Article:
You have to train yourself to use your eyes, and this takes practice – Buddy Melges, in Sailing Smart
“Get your head out of the boat” is great advice for racing sailors, especially in small boats with limited (or zero) crew resources. This comes harder for sailors that didn’t grow up with a tiller in their hand. In this article, we’ll try to motivate you to work on this skill and suggest some practice techniques.
Why Get Your Head Out of the Boat?
Winning sailors can sail fast while looking around. After a race, any consistently successful sailor will be able to recall important strategic and tactical details about the race, including who was leading at various times, the major wind changes, the positions of the top contenders. They remember these things because they had their heads out of the boat, watching. Less skilled sailors will have a harder time remembering these things because they spent more of their time focused on sail trim, telltales, steering, compass, and other things in the boat.
What do successful sailors look for?
- Other boats – to determine position, spot changes in wind direction and velocity, adjust strategy, and anticipate tactical situations.
- Wind on the water – to anticipate puffs, lulls and shifts.
- Waves – to keep the boat moving.
- Course – to avoid mistakes, such as overstanding and missing marks.
- Flags, trees, smoke, clouds – to further detect wind changes.
How to Get Your Head Out of the Boat
This is the hard part. Ask successful sailors how they do it and they will often use generalities, such as time on the water. Like anything else, improvement requires focused practice. We reviewed several sources and found the following practice techniques.
Develop your senses by verbalizing
Sail upwind in puffy, shifty conditions. Sail for several stretches of perhaps 5 minutes each. During each stretch, verbalize the feedback you are getting from the boat on one of the following. As you verbalize, make adjustments to keep the boat properly trimmed and moving fast.
- Feel of the tiller: 0 for neutral, 1 – 5 for increasing weather helm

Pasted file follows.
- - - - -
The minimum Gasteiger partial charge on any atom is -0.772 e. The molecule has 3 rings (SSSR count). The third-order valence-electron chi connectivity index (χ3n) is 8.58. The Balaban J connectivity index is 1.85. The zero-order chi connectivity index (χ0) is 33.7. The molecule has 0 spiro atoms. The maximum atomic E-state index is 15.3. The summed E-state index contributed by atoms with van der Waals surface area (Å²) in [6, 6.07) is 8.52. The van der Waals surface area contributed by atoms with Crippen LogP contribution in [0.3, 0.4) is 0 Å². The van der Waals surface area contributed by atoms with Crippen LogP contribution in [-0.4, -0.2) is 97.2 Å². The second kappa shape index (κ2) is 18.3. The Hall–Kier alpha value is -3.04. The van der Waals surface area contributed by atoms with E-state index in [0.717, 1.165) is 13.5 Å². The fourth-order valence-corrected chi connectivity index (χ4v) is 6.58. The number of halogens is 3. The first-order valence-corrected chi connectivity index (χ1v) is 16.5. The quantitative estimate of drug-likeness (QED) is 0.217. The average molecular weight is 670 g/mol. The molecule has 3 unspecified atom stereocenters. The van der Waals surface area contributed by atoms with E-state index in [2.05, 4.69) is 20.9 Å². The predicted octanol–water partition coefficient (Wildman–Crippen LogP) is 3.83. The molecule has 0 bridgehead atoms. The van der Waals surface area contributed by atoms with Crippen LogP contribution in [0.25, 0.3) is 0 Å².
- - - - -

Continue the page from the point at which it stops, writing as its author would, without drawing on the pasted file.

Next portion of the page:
- Sound of waves as hull moves through water: slow, medium, fast
- Mainsheet tension: 1 – 5 for increasing tension
- Hiking force: overpowered, underpowered, max power for the conditions
- Angle of heel: too flat, too high, just right
- Next wind change: predict the next wind change – puff, lull, header, lift
- Sail by looking aft at your wake – angle of rudder to transom, shape of the wake, etc.
Develop the habit of testing
While sailing upwind in relatively steady breeze, or between puffs, practice making small changes in sail trim and steering and try to feel their effect. Several good sailors have said they do this constantly on the water so they can find the groove by feel, while still looking out.
Sail standing up
As a next step, try sailing upwind in a medium breeze while standing up on the windward deck. This may help you look at the water, as well as develop another way to feel the boat.
After you get more comfortable using your senses and testing, go out on a medium day with a crew or another boat and sail with your eyes closed. Use what you’ve learned to self-correct any sail trim or steering errors. Ask the observer to watch for other boats and give you feedback.
Striking a Balanced Helm – Sailing World
Simple Steering Tips – mySailing.au.com – discusses the need to practice sailing blind
Sailing senses: Tips from a blind winner – Yachts & Yachting
Fill Up Your Senses – Speed and Smarts Issue #92